In Portland, we sometimes joke about the constant siege of our city by throngs of invading hipsters and Californians who would like nothing more than to destroy our way of life and litter in our parks.
But now as we prepare to enter a new world, with renewed Cold War tensions and attendant perils, jokes about invasions suddenly aren't so funny. In a world so fraught geopolitically, we must always remain on alert. Hostile foreign superpowers lurk on the other side of an ocean, a mere 5,000 miles away. In the event of an attack by enemy ground forces, what measures will we have to defend our homes and parks?
In 1971, someone passed Oregon Gov. Tom McCall an intercepted memo from high-ranking officials at the Kremlin. The memo detailed strategies and positions for a full-scale offensive of the American West Coast, starting with Red troops deployed at the mouth of the Columbia River, not far from Astoria. Astoria would fall quickly, and all lines of communication shut off. From there, it would be just three days' march to Portland City Hall. It was taken for granted by the Soviet Ministry of Defence that Portland would not be well-defended, and its location would prove strategically important as a foothold in the American territory.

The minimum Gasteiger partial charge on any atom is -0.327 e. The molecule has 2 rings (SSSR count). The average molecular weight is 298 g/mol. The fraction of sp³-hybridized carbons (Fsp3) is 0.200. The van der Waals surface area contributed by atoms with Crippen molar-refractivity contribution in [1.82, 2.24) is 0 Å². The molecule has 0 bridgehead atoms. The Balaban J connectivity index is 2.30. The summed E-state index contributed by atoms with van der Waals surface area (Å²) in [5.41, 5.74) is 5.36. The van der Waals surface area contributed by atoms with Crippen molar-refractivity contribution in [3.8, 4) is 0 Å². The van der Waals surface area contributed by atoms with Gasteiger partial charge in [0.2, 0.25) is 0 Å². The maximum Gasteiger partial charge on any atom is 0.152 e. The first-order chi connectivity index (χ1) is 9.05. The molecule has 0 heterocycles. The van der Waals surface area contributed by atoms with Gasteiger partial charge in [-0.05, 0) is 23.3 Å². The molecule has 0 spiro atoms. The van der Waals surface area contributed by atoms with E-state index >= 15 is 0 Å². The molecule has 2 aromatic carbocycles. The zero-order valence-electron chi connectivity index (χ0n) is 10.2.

Disturbed by the message, and with little faith in the federal government's will to protect this remote outpost, McCall heard proposals from scientists and engineers about many kinds of fortifications and large-scale force multipliers that could be quickly and discreetly erected. In September 1972, he signed off on a proposal led by Portland scientist Marvin Mafron, best known as the inventor of the wood-burning bus.
McCall allocated $990 million from the Governor's Discretionary Fund to break ground on a state-of-the-art facility in The Dalles, where Mafron and Multnomah Institute of Technology physicists would build and house the weapon. Mafron described it as an "infrasonic cannon" capable of firing continuous bursts of ultra-loud, long-tailed sound waves for days at a time. The frequency of the sound waves would be below the threshold for human hearing, yet contain enough energy to vibrate the contents of the human body. This persistent rattling would lead to belching, gas, abdominal convulsions and, ultimately, self-defecation.
Three years later, and after an additional $786 million in public grants, Mafron and the MIT physicists invited everyone to a huge gala dinner to celebrate the weapon, which jokesters took to calling "the poop ray," with guest of honor McCall and stars, including Jack Nicholson and Eartha Kitt, in attendance.
That evening, the powerful weapon was demonstrated. After McCall pressed the ceremonial red button, the roof of a nearby building parted in the middle, and all watched in awe as the cannon rose through the opening. The cannon was pointed west, and the low-wave frequency began issuing into the icy waters of the Columbia. En route to Portland, the sound waves gathered energy, passing through amplifiers.
For those concerned—either about a Red invasion or accidental or intentional misuse of the weapon—the answer is yes, the infrasonic cannon is still fully operational. In the event of a Red invasion, the order to activate the weapon will be issued by Portland's mayor. I have it on good authority that shortly after he was sworn in, Ted Wheeler met with Charlie Hales and was briefed on protocols for the weapon and received custodianship of the launch codes.